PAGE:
ONLY SO FAR: Social services to assist fire victims but only in immediate short-term

ONLY SO FAR: Social services to assist fire victims but only in immediate short-term
A resident of Jennie Street of nearly 16 years looks in shock at what remains of her home after a fire blazed through the neighborhood on Sunday, May 2, 2021. (FILE PHOTO)

“If we expect in every incident that the government will make us whole, that is not realistic”

Campbell suggests homeowners consider insurance options

NASSAU, BAHAMAS — Minister of Social Services Frankie Campbell yesterday assured that the families recently impacted by Sunday’s fire on Jennie Street are being assisted by his ministry.

On Sunday, a massive fire ripped through 10 structures on Jennie Street, leaving several families displaced.

Speaking to reporters outside Cabinet about the devastation, Campbell said the Department of Social Services responded immediately, aiding a number of people impacted with temporary housing the following day.

An aerial shot of a fire blazing through Jennie Street homes on Sunday, May 2, 2021. (FILE PHOTO)

He said Urban Renewal and social services conducted a walkabout of the Jennie Street scene and at least 13 people thus far have been assisted.

He urged those residents impacted by the blaze to go to the fire department and indicate everything that they lost so a fire report could be expedited.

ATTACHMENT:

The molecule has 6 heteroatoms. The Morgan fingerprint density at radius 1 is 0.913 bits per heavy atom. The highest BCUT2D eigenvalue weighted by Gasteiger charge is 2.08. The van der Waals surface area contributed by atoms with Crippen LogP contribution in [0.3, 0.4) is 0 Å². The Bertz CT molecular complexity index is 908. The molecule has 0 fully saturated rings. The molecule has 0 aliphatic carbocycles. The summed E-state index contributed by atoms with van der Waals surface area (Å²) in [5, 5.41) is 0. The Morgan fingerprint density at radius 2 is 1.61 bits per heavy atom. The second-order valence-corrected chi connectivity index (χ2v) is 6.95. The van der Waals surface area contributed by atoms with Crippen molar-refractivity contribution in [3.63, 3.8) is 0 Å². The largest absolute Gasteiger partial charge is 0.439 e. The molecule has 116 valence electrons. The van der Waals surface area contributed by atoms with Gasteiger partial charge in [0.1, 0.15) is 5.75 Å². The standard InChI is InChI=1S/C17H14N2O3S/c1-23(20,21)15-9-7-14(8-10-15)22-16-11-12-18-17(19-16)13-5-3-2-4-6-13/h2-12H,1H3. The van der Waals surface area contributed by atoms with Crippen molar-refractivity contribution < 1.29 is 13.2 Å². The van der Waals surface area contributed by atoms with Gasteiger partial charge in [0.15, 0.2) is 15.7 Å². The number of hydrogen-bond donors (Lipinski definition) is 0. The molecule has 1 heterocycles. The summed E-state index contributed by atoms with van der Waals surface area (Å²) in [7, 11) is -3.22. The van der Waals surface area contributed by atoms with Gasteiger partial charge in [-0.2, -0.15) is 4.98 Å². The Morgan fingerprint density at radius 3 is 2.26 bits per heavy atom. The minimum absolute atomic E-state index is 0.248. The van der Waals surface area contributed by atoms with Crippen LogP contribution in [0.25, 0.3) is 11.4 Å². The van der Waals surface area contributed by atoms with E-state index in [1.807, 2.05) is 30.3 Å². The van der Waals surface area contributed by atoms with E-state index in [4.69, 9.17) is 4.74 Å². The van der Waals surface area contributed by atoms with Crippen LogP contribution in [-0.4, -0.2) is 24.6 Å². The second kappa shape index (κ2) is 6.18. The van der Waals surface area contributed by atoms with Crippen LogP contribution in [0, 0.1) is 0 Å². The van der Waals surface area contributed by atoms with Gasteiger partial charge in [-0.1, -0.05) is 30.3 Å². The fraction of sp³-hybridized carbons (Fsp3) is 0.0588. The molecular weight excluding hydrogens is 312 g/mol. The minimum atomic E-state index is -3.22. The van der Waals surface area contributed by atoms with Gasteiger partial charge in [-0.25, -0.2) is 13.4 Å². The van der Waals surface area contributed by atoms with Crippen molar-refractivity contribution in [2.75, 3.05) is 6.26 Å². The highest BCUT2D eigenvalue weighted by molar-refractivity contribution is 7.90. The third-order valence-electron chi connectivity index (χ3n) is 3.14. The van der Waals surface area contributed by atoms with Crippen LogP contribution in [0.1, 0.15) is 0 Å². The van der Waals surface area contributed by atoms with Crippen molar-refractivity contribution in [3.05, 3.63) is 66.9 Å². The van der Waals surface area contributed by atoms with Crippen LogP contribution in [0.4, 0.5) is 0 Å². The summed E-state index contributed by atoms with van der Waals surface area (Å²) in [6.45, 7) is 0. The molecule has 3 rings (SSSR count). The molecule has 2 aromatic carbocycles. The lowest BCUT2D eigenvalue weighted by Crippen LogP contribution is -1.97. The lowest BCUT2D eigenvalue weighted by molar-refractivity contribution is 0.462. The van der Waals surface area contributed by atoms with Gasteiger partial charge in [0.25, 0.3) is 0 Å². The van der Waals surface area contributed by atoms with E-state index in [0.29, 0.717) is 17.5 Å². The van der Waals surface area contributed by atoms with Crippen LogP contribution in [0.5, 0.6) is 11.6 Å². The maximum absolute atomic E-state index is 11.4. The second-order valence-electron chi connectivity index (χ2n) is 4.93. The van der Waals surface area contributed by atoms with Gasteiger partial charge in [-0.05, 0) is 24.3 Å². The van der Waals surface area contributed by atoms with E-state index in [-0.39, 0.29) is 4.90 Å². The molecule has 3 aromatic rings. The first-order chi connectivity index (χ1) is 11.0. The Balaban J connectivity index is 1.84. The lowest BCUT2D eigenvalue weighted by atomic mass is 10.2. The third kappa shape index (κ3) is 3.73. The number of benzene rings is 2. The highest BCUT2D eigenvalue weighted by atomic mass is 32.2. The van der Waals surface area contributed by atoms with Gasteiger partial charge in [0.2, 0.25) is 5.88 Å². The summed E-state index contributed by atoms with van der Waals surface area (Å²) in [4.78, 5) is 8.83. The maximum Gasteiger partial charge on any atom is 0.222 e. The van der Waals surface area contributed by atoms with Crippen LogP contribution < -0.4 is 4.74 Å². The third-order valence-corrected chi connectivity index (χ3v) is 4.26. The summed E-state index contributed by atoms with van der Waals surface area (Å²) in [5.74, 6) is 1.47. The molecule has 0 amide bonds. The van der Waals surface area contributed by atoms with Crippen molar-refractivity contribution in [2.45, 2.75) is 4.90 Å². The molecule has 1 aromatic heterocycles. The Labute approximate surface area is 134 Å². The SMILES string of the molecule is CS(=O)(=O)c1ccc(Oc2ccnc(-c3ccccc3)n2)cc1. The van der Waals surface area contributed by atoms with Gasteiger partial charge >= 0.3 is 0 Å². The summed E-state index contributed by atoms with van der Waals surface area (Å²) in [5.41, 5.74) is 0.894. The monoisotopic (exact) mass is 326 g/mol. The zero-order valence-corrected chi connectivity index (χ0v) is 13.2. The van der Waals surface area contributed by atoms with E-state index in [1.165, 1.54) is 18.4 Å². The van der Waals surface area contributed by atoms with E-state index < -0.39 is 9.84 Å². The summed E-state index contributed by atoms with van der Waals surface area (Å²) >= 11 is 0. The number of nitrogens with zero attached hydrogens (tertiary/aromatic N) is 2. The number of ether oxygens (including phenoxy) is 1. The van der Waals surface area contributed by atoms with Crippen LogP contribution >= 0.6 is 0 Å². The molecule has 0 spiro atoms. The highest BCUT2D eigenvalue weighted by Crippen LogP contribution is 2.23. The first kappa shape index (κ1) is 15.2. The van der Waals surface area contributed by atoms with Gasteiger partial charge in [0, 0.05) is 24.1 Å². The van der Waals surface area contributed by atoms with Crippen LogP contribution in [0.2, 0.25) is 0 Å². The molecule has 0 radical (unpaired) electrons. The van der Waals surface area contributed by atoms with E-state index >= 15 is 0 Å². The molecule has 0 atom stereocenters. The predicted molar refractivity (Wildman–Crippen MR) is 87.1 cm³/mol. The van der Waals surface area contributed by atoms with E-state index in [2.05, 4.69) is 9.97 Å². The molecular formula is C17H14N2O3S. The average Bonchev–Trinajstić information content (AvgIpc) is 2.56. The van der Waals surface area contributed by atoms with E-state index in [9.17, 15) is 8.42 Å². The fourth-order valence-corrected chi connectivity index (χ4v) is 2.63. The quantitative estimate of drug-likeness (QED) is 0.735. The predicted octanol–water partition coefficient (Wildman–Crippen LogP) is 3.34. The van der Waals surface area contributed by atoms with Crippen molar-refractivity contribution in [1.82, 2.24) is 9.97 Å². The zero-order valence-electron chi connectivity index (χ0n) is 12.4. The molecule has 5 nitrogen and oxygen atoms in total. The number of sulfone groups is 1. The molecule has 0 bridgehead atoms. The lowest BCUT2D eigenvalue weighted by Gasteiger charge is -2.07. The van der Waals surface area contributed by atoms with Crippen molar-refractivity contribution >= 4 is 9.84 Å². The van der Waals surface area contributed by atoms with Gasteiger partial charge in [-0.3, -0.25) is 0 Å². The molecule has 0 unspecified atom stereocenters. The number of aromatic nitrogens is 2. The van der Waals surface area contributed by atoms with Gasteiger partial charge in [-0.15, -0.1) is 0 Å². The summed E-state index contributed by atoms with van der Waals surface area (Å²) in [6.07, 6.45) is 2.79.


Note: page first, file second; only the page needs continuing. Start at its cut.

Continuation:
As for any long-term assistance for the displaced families, Campbell noted that the government will do what it can in terms of emergency response.

“The government doesn’t own the structures,” he said.

“We need to acknowledge that there is a limit to the assistance and so the assistance is emergency. The assistance is immediate and short-term,” he explained.

Police also reported a fire that occurred on Seventh Terrace and Fritz Lane around 3am yesterday, which impacted three families and destroyed four businesses and a church.

A burnt and unrecognizable body was found in the ashes of that blaze.

Additionally, a major fire at Potter’s Cay Dock burned several stalls on the eastern side and destroyed two vessels on April 11.

Campbell did not specify whether his ministry was also assisting the victims of those fires, but suggested that homeowners should consider insurance.

Frankie Campbell.

“These are incidents that might need to cause us to reflect, might need to cause us to engage insurance companies,” he said, adding that while insurance may be expensive, there are options for homeowners.

“If we expect in every incident that the government will make us whole, that is not realistic,” he said.

“As the humanitarian arm of the government, I do commit that, to the extent that we are able and to the extent that needs continue to exist, we will continue to assist.”

The social services minister could not indicate a timeline for when families will receive certain levels of assistance but noted that he has given instructions for matters such as this to be handled with urgency.

“There is a process. We are trying to eliminate as much of the bureaucracy as much as possible,” Campbell said.

“There are some persons who feel like they need not answer questions when they need assistance. At the end of the day, we in the department need to give an account for the funds that we have and so there must be some paper trail.”

Officials have yet to indicate the cause of the fires on Jennie Street or Fritz Lane and investigations are ongoing.

About Sloan Smith Sloan has spent the past four years as a lead news writer immersed in the field, covering a range of investigative breaking news developments. She produces daily salient pieces on natural disasters, crime, politics, policy, human-interest, and socioeconomic realities.